And while I am generally dutifully adherent to traffic laws, there’s a stretch of Elston Avenue with few stoplights and virtually no traffic that invites an insurgent version of myself to switch our car into “sport mode,” turn up the volume and the bass, and absolutely floor it for 30-60 seconds of exhilaration, Future’s “Mask Off” blaring out the windows, hair flying wild.
Also, I wear white after Labor Day.
Maybe I am thinking too much here.
Maybe flouting street traffic laws has nothing to do with nonconformity, or maybe we operate as rule followers in certain spheres and rule breakers in others and we can don and shed our maverick personas as we wish.
We’ll go with that for today.
But, what do you say, Magpies? Are you a rule follower?
A propos of nothing, ten picks for you on this lovely September day:
Pick No. 1: Madewell Making Faces Dress
I am absolutely in love with this easy little frock with the coolest print ($128). I’m imagining wearing it with lace-up pointed toe flats (I own these — on sale in a gorgeous camel color here!) for fall.
Pick No. 2: Christophe Robin Shampoo + Conditioner
I recently read an interview with the fetching Natalie Portman in which she raved about her Christophe Robin hair products. I’m now dying to try their rose-scented volumizing shampoo ($38) and conditioner ($43). (You know I have a thing for rose-scented beauty products — I wear this every single night.)
Pick No. 3: The Luxe But Affordable Statement Sandal
Pick No. 4: The Floral Maxi
A few other floral maxis I’m swooning over: this dark floral by Parker, this ultra-sexy Alice McCall (I see it and want to dance all night while drinking mojitos), this gorgeous Yumi Kim (on sale for under $150!).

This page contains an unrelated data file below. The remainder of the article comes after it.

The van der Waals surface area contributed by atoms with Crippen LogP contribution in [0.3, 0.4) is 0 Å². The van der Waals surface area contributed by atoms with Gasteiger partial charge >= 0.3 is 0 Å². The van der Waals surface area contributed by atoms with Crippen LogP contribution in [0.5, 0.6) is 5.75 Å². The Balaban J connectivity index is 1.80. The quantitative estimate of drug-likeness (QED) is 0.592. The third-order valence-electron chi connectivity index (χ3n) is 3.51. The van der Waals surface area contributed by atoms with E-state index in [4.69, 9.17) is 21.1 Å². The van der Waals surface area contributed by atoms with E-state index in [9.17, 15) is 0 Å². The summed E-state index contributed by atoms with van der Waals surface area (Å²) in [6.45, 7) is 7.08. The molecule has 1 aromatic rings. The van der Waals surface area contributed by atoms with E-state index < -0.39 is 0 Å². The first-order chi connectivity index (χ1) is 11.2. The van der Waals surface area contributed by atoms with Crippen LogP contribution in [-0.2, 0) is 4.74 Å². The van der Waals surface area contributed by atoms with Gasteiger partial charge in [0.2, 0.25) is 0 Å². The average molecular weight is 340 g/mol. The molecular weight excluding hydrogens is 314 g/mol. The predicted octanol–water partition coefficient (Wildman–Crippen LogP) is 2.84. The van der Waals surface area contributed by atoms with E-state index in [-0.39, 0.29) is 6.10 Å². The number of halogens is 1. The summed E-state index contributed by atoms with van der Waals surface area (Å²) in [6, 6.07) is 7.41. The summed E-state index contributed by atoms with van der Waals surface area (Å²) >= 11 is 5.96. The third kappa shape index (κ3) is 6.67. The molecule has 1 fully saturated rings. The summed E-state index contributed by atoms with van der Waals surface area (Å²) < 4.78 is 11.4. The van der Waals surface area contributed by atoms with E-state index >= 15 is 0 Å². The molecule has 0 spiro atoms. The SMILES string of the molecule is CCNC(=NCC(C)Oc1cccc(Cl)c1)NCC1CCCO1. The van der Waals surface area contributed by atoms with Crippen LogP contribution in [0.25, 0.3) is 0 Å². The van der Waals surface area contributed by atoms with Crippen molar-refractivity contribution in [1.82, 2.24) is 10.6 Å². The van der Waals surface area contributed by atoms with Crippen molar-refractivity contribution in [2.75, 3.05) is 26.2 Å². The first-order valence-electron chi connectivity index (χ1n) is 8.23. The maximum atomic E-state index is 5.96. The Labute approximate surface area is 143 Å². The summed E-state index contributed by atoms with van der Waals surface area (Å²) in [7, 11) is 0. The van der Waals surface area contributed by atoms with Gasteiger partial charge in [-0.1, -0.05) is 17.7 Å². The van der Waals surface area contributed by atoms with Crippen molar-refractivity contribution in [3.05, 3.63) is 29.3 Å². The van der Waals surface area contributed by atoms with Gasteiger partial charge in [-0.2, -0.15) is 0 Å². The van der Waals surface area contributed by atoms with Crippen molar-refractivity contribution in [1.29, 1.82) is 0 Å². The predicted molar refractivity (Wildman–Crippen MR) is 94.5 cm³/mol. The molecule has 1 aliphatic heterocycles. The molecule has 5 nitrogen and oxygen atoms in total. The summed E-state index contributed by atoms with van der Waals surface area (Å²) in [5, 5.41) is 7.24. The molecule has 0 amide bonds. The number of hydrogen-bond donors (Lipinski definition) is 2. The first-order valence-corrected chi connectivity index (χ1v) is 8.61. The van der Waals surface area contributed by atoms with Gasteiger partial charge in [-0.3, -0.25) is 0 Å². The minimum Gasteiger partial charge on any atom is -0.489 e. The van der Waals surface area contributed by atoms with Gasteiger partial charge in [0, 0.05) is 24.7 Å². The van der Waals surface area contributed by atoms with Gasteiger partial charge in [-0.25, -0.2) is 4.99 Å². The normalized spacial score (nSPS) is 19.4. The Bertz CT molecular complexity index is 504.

Pick No. 5: The Monogrammed Sweatshirt
Pick No. 6: The White Blouse
Pick No. 7: The Catch All
Mr. Magpie rolled his eyes when I recently entered the house with yet another basket — similar to this one from West Elm ($54). With a baby in tow, I feel like we have all of this stuff lingering around and the simplest solution — without investing in some built-ins or an expensive new shelving system of some kind — is to throw it all in a pretty basket and make it look intentional. (What I didn’t mention is that I’d nearly bought this more expensive leather bin instead, but had held myself back.) CB2 and Target also always have stylish, well-priced baskets.
Pick No. 8: The Striped Tee
Pick No. 9: The Makeup Palette
This Charlotte Tillbury makeup palette ($75) has literally everything — including instructions! For someone as untrained in makeup as I am (the extent of my prowess? using this to blend concealer into my under-eye area…), this palette looks like a dream come true.
Pick No. 10: The Lip Balm
I’m definitely a lip balm gal. I can’t deal with lip gloss, despite multiple attempts each year to “try it again.” How do women wear it without having hair permanently shellacked to their lips? I have been really into Fresh’s Sugar Lip Treatments in a variety of colors (I’m intrigued by this new hot pink “candy” color), but I only recently came across their Caramel Lip Balm ($18): “A sinfully rich, cushiony balm that delivers 24-hour moisture with an addictive caramel scent and a velvety shine—but no sticky after feel.” Whoever wrote the copy for this little beauty newcomer deserves five stars.
P.S. I’m always adding new finds to Le Shop!